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2 Ukrainian journalists received "Courage in Journalism" Award in US

23.10.2019, 17:57

Hromadske's Nastya Stanko has received a "For Courage in Journalism" award in Washington, United States. Along with a former Hromadske journalist Anna Babinets, Stanko was recognized by the International Women’s Media Foundation (IWMF) this summer,as Hromadske reported.

While receiving the award, Stanko – who is known for her honest, unbiased coverage of the Russian-Ukrainian war – highlighted the difficulties of being a female journalist in a country at war.

"Sometimes we (female journalists -ed.) are seen as crazy or too emotional. When women speak about peace, it means we are weak."

Stanko also spoke out about the criticism she receives in Ukraine for portraying the war as more multicolored than just a "black-and-white" event.

"Because they don't like what I say I'm a target. I received comments on my appearance, there are threats" Stanko said.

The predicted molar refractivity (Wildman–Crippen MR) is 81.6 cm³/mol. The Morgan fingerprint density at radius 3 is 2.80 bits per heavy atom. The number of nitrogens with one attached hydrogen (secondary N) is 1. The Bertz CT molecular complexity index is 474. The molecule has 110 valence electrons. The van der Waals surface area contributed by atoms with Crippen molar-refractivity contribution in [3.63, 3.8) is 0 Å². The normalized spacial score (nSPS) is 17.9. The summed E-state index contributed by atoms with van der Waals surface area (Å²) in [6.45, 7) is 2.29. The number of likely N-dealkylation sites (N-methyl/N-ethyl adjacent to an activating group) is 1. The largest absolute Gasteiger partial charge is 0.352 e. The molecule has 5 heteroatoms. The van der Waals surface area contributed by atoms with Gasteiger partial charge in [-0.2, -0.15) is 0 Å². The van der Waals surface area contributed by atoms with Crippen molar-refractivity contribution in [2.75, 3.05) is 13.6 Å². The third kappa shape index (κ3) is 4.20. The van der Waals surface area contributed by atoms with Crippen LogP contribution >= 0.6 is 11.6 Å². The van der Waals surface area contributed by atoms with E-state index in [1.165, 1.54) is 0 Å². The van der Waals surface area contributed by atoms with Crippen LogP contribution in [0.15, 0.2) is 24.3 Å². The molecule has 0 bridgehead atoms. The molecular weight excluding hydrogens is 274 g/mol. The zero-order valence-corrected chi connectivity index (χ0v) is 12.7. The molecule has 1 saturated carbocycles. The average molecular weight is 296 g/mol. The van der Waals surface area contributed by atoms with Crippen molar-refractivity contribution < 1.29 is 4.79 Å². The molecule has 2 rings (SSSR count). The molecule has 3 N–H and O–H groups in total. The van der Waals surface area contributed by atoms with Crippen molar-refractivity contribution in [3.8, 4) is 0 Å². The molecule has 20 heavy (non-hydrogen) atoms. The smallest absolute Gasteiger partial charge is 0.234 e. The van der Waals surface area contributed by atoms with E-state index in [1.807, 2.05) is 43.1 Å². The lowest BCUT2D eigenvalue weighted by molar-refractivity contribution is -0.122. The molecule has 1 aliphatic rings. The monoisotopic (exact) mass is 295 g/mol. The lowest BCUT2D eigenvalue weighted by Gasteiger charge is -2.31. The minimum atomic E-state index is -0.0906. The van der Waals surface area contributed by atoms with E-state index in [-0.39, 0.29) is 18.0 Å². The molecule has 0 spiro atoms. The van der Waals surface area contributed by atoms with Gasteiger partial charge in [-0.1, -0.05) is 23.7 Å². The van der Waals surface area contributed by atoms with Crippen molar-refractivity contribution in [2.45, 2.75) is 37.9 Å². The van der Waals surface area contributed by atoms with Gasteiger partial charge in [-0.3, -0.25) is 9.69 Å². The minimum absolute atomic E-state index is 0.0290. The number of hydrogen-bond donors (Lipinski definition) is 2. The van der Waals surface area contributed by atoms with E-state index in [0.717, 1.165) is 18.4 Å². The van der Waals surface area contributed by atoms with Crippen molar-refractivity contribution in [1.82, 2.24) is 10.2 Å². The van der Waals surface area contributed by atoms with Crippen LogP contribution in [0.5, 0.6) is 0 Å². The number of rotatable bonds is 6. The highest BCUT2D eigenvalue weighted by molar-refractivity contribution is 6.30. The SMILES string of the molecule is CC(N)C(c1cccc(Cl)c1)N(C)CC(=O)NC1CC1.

Stanko – who is one of the co-founders of Hromadske, an independent Ukrainian media organization launched at the start of the Euromaidan protests in 2013 – said that while she can't say for certain that she will be doing journalism all her life, there's at least one thing gives her courage to keep going.

"Three months ago, an innocent man was released from prison after [the publishing of] one of my stories," she said. "And I understood that this is my job. To help people and to believe that every story was not told in vain."

Stanko, who has been working as a journalist for over a decade, mostly covered the war in the Donbas that since its start in 2014 killed more than 13,000 people. These days, she concentrates more on producing documentaries. Her latest documentary told the story of Serhiy Litvinov, a 32-year-old cowherd who was jailed by Russia on fictitious charges. By unexplained sequence of events, Litvinov was released from Russian prison and sent to serve the rest of his term in a colony in Kharkiv, eastern Ukraine. After Stanko first broke the story in July, Litvinov was released.

Another remarkable project by Stanko uncovered a secret prison used by Ukraine's Security Service (SBU).

Anna Babinets, a co-founder of investigative agency that used to be part of Hromadske, did a series of reports on Mezhyhirya, a luxurious estate that belonged to ousted Ukrainian president Viktor Yanukovych. Babinets also co-authored an insightful investigation into the 2016 murder of Ukrainian-Belarusian journalist Pavel Sheremet.

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